Academic journal article Public Personnel Management

Creating a Leadership Development Program: Nine Essential Tasks

Academic journal article Public Personnel Management

Creating a Leadership Development Program: Nine Essential Tasks

Article excerpt

Empirical research supports common sense--leadership matters to an organization's effectiveness. Leadership skills can be learned; although learning on the job is too haphazard a way to ensure an organization's viability. A leadership development program (LDP) requires nine overlapping tasks, which should be managed by HR professionals. Each task answers a basic question: 1. What kind of candidates is the organization looking for? 2. What does it take to be a good leader in the organization? 3. How does one become a program participant? 4. How does the participant stack up as a leader right now? 5. What specific actions should the participant take to become a better leader? 6. In what ways is the LDP reinforced by other HR systems? 7. How can the participant's work group be part of the developmental process? 8. Is there a leadership succession plan? 9. Is the LDP giving a satisfactory return on investment?

It is axiomatic that superior organizations have superior leaders. Yet, broadly skilled leaders are in short supply. The time-honored way of learning one's technical specialty, and then somehow transitioning into supervision is not a reliable method for producing adequately trained staff. Most organizations need a vigorous and deliberate way to improve the skills of supervisors, managers, and executives. They need a leadership development program (LDP). Although costly, an LDP is a wise investment for a compelling reason-- well-led organizations tend to attract quality applicants, produce satisfied employees, incur less unwanted turnover, engender loyal customers, and yield impressive financial returns.

However, it is fair to raise a basic policy question in deciding how to ensure the organization is leadership ready: buy or build. Under the "buy" approach, the organization relies upon recruiting and selecting talented leaders from outside. This is a fast way to get skilled personnel with fresh ideas and obviates the need for erecting an expensive internal development program. The major disadvantages of not developing from within are a likely decrease in morale for those bypassed and temporary dips in productivity while new leaders "learn the ropes." In addition, unionized organizations may encounter additional resistance.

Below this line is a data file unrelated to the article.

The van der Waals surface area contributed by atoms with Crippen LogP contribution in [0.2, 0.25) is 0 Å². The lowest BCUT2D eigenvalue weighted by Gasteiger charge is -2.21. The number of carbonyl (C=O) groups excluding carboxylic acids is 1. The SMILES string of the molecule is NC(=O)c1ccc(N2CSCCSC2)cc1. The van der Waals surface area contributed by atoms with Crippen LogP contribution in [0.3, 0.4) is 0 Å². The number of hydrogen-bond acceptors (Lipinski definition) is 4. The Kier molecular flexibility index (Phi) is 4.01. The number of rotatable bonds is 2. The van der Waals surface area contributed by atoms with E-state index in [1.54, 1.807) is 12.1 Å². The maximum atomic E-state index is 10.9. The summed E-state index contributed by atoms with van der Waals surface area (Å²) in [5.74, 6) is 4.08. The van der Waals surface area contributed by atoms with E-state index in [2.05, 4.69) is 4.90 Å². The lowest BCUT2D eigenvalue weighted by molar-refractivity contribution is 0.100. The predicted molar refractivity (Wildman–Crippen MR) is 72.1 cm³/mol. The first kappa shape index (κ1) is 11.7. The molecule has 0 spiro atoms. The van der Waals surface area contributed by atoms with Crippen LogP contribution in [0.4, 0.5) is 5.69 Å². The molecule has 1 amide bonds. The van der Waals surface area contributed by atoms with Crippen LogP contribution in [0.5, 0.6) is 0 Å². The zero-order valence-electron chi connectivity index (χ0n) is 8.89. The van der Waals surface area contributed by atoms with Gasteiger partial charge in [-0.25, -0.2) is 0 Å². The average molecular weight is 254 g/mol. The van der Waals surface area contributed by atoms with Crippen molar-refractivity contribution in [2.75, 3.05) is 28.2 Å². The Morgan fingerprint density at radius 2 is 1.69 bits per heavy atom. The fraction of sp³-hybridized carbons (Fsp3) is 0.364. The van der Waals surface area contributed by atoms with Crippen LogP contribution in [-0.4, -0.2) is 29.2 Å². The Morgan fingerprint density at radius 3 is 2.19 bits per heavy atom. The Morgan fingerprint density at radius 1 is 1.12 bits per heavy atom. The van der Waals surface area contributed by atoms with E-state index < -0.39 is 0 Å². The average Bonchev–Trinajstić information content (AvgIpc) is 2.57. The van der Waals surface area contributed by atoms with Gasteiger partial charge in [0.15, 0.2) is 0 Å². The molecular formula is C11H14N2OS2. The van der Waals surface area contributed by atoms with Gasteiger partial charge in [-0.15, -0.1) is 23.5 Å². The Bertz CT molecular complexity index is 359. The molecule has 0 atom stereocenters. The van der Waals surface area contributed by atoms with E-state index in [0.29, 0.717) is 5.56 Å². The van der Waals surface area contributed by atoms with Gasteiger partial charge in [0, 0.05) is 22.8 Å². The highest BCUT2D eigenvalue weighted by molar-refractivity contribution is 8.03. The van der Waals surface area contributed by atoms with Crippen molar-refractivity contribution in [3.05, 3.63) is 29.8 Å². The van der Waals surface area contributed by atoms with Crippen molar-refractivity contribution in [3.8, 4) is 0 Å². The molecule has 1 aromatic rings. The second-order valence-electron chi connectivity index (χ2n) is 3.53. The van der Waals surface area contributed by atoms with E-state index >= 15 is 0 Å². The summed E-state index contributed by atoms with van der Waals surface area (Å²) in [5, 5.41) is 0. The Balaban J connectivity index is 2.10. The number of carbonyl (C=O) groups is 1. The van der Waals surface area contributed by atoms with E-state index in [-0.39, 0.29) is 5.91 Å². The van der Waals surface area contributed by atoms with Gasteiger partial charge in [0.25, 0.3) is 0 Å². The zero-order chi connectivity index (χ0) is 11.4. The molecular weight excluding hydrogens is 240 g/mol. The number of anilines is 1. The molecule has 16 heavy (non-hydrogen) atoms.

The prime advantage of building leadership talent, besides eliminating the disadvantages of going outside, are twofold. First, the organization gets to groom the next generation in line with its culture and strategic agenda. Second, the organization has greater control over the supply of leaders with the requisite skills, making strategic implementation faster.

The need for talented leaders exists, and on balance, it appears the benefits outweigh the costs of creating an LDP within the organization. The following plan provides an overview and detailed outline of the nine essential tasks for creating a leadership development program to help current and future leaders reach their potential in the service of organizational goals.[1]

Core Program Premises

Two premises, based on ample evidence, are at the program's foundation. First, leadership matters to an organization's performance.[2] Hence, an organization should concentrate resources on securing, developing, and keeping good leaders. Second, it is possible to develop leaders. Leaders may be born, but they are also made.

Several other premises guide this plan:

* LDP develops the whole person, not only one's skills at work. Many people can benefit from some aspects of the program. (In this respect, leadership development can be viewed as an organization-wide initiative, "operationalized" through the widespread use of individual development plans.)

* Most organizational members have opportunities to lead at work. Many people can benefit from some aspects of an LDP.

* Leadership is fundamentally a relationship between leaders and followers; the context in which the leader resides must be considered in creating developmental activities. …

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